In a world where everything was forgotten, I was a memory. I have discovered that every pearly bubble has a birthplace. Some of them were born at a funeral, some were born in my father’s garage. They float away in the wind, never to return unless you catch them. Then, if you bring them back to their roots, they pop! They dance, they shake, they leap for joy, and then they melt. They melt into this gorgeous golden nectar and they gather into a puddle on the ground. If you gaze into it, you see the reflection of another time. You see a memory. The people who belong to these memories remember them. They are reminded of the past even though they cling so strong-handedly to the present, and they are overcome by emotion, this marvelous golden liquid.
I find people that were like myself when I was living. I float through their homes, their schools, their closets, and their gardens, and I collect these tiny little pearly bubbles. They float around ethereally, like little ghosts, and I collect them and show them that they can still live. They are not forgotten.
Stories would be passed around about how some children would wake up from an unconscious bath of golden ichor. Tears would be flowing from their drowsy morning faces and they would run and tell their parents and their friends about how blessed they were. The laughing, name calling, and beating all meant nothing, because they had memories that proved all those things wrong.
I spent many ghostly lifetimes helping these kids, but after all that time the children had grown up. I began to find pearls that could not melt, and I found a lot of them. I gathered all of them and brought them with me on my journeys, hoping that one day I would pass someone who had forgotten these things. They would melt and they would be filled with wonder and we would both revel in the delight of the golden nectar, the beauty of memory, but it never happened. The pile of unmelted bubbles grew and grew until I simply floated with them, unsure of where I belonged. The wind took me to many new places, all of which I did not care about. It was only on one day, one fantastic minuscule day out of my entire existence, that the wind took me to a place that I knew. I was blown into my father’s garage, its door wide open as per habit, and I was pinned against the inside wall. Deciding that the wind would keep them here, I let go of my lost memories and took a look around at all that had changed here, and all that had remained the same. Floating outside, I turned to notice something quite odd.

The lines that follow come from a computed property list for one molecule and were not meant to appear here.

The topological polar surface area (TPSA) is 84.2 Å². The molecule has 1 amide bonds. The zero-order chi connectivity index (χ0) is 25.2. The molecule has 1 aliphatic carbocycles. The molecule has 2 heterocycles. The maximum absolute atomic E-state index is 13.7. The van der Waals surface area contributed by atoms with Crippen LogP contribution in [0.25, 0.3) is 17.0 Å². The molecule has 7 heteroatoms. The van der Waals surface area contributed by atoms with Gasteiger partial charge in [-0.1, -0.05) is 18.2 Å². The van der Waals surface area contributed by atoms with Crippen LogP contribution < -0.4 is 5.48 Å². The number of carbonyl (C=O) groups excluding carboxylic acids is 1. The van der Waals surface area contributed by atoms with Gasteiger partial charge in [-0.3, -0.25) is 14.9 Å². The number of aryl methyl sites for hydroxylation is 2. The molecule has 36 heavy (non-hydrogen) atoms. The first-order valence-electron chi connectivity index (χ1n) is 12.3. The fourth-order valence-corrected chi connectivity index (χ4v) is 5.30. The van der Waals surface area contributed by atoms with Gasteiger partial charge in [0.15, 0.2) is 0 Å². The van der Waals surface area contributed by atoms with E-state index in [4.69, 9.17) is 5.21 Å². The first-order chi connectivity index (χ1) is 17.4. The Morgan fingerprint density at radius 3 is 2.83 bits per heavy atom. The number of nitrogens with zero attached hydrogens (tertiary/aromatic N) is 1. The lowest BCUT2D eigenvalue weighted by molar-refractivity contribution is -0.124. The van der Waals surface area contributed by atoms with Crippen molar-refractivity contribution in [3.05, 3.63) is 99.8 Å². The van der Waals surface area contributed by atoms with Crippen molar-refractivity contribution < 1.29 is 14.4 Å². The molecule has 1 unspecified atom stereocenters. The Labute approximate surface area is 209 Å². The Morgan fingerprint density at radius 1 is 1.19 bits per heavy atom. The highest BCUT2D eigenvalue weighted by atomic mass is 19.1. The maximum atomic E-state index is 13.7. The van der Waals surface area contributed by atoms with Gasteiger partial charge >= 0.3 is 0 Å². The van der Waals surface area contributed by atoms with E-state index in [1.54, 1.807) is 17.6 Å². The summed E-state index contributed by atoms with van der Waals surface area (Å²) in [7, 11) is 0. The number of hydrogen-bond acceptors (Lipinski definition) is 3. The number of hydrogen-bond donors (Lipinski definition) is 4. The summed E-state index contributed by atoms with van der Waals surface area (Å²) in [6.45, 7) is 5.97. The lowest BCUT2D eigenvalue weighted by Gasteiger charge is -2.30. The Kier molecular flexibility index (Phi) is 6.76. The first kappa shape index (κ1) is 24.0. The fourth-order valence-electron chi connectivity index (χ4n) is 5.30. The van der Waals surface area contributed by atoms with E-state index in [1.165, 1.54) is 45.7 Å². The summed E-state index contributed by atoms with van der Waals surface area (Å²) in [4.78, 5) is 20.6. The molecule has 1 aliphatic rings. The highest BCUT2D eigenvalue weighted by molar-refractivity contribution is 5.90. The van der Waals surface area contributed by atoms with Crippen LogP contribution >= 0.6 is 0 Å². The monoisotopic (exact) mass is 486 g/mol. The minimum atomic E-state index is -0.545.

A blue pearl.
I reached down and gently cradled it in my ghostly fingers, but it melted on the spot. I ran back inside to see my mountain of lost memories all melting at once, a torrent of delicate golden liquid. You see, every memory has a birthplace. You just have to bring them back to their roots.
Everything came flooding back, and I was drowned in memories that didn’t all belong to me. I saw my great-grandfather for the first time, staying up late at night to craft a wicker basket to hold small ghosts that for some reason only he could see. I saw him pass that basket down to his son, who decided he would become a man of tools, rejecting his father’s tales of bubbles and pearls. I saw that very same basket enter my hands, a boy who by some stroke of genetics, or God, or luck had that same ability to see. I saw my father, my friends, and the town, and I saw how they could not see what I could see. I saw the lives of each and every outcast child I had helped, and how despite not being able to see ghosts or bubbles, they grew up to see themselves as golden. I saw my own story. I saw how up until now, I never understood why what I was doing was considered wrong. I was laughed at, called names, and in rare cases beaten… just because of me. But I am not wrong, and I didn’t deserve to be considered that way. I am a memory, and now I am nothing.